Boomers become pre-seniors

In reporting on a study from the Brookings Institution on the demographics of the impending "senior tsunami," the New York Times focused on one of the study's findings, the effect of the aging population on the nation's suburbs. It quoted the author, William H. Frey: "Suburbs, which previously were considered youthful and family-friendly parts of America, will, as more seniors age in place, become a fast-graying part of our national landscape."

Other findings:
  • Aging boomers make pre-seniors (ages 55-64) this decade's fastest-growing age group
  • Pre-seniors are increasing rapidly everywhere, esp. in economically dynamic Sun Belt areas such as Las Vegas, Austin, Atlanta, and Dallas
  • Seniors (ages 65+) are growing fastest in the Intermountain West and South Atlantic states
  • In states where senior populations will grow fastest, "aging in place" rather than migration will drive this growth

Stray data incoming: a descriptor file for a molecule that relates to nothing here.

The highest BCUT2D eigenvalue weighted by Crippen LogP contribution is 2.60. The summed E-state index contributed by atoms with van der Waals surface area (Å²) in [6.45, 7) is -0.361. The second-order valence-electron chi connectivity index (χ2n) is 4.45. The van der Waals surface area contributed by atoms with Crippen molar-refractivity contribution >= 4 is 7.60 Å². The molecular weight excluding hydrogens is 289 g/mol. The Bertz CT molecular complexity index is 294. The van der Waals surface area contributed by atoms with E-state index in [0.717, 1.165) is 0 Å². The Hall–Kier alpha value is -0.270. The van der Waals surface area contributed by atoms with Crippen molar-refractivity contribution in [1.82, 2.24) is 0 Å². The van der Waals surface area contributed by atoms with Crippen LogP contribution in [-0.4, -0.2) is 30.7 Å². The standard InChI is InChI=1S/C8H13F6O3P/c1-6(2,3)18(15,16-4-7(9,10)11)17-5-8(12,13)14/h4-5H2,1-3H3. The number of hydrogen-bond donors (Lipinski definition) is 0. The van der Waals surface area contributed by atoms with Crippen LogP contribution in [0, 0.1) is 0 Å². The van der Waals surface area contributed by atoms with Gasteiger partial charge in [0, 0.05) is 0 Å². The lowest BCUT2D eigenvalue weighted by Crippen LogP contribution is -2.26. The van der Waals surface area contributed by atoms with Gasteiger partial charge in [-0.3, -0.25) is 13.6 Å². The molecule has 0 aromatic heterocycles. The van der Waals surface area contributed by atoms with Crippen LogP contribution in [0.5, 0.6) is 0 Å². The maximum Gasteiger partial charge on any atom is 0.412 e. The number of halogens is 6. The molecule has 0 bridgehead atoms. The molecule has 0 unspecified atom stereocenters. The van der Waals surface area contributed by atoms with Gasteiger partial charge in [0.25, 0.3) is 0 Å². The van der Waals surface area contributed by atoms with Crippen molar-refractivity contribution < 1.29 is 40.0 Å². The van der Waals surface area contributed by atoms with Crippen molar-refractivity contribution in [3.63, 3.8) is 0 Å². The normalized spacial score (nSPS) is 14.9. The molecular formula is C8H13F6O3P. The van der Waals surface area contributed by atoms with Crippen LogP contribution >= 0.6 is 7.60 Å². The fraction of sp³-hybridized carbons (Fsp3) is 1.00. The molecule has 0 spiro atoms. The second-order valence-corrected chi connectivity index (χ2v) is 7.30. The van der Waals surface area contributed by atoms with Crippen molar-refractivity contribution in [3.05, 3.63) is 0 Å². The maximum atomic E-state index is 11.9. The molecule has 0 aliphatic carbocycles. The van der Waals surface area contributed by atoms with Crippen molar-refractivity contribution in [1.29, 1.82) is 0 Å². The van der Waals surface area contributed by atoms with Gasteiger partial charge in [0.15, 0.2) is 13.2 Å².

A capsule conclusion:
Today's seniors and pre-seniors are upending traditional notions of how and where Americans spend their later years. The rise of boomer populations in suburban and Sun Belt locations will create new demand for senior-oriented housing and amenities. As older populations age in place, however--especially in the suburbs of slower-growing metropolitan areas--public policies must respond to the new stresses they will exert on health, transportation, and social-support systems.

Mapping the Growth of Older America (pdf, 28pp/1MB)

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